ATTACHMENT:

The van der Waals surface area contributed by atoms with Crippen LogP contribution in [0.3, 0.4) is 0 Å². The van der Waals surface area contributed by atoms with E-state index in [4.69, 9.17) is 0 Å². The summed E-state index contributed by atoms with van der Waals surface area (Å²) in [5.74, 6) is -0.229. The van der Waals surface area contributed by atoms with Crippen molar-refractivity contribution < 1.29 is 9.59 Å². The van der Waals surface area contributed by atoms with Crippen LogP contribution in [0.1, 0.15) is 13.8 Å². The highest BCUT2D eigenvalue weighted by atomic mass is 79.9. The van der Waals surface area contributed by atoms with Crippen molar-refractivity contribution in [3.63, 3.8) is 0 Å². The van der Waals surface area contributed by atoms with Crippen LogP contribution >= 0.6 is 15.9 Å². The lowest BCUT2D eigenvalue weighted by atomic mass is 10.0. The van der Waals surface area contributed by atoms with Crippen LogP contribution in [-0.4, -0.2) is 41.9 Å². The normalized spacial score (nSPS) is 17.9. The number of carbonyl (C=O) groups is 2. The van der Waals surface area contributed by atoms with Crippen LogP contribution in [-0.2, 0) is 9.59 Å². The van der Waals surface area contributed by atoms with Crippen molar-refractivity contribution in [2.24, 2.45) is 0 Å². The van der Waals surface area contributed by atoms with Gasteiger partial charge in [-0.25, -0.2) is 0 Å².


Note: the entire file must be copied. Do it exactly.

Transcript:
The van der Waals surface area contributed by atoms with Crippen LogP contribution in [0.3, 0.4) is 0 Å². The van der Waals surface area contributed by atoms with E-state index in [4.69, 9.17) is 0 Å². The summed E-state index contributed by atoms with van der Waals surface area (Å²) in [5.74, 6) is -0.229. The van der Waals surface area contributed by atoms with Crippen molar-refractivity contribution < 1.29 is 9.59 Å². The van der Waals surface area contributed by atoms with Crippen LogP contribution in [0.1, 0.15) is 13.8 Å². The highest BCUT2D eigenvalue weighted by atomic mass is 79.9. The van der Waals surface area contributed by atoms with Crippen molar-refractivity contribution in [3.63, 3.8) is 0 Å². The van der Waals surface area contributed by atoms with Crippen LogP contribution >= 0.6 is 15.9 Å². The lowest BCUT2D eigenvalue weighted by atomic mass is 10.0. The van der Waals surface area contributed by atoms with Crippen LogP contribution in [-0.4, -0.2) is 41.9 Å². The normalized spacial score (nSPS) is 17.9. The number of carbonyl (C=O) groups is 2. The van der Waals surface area contributed by atoms with Crippen LogP contribution in [-0.2, 0) is 9.59 Å². The van der Waals surface area contributed by atoms with Crippen molar-refractivity contribution in [2.24, 2.45) is 0 Å². The van der Waals surface area contributed by atoms with Gasteiger partial charge in [-0.25, -0.2) is 0 Å².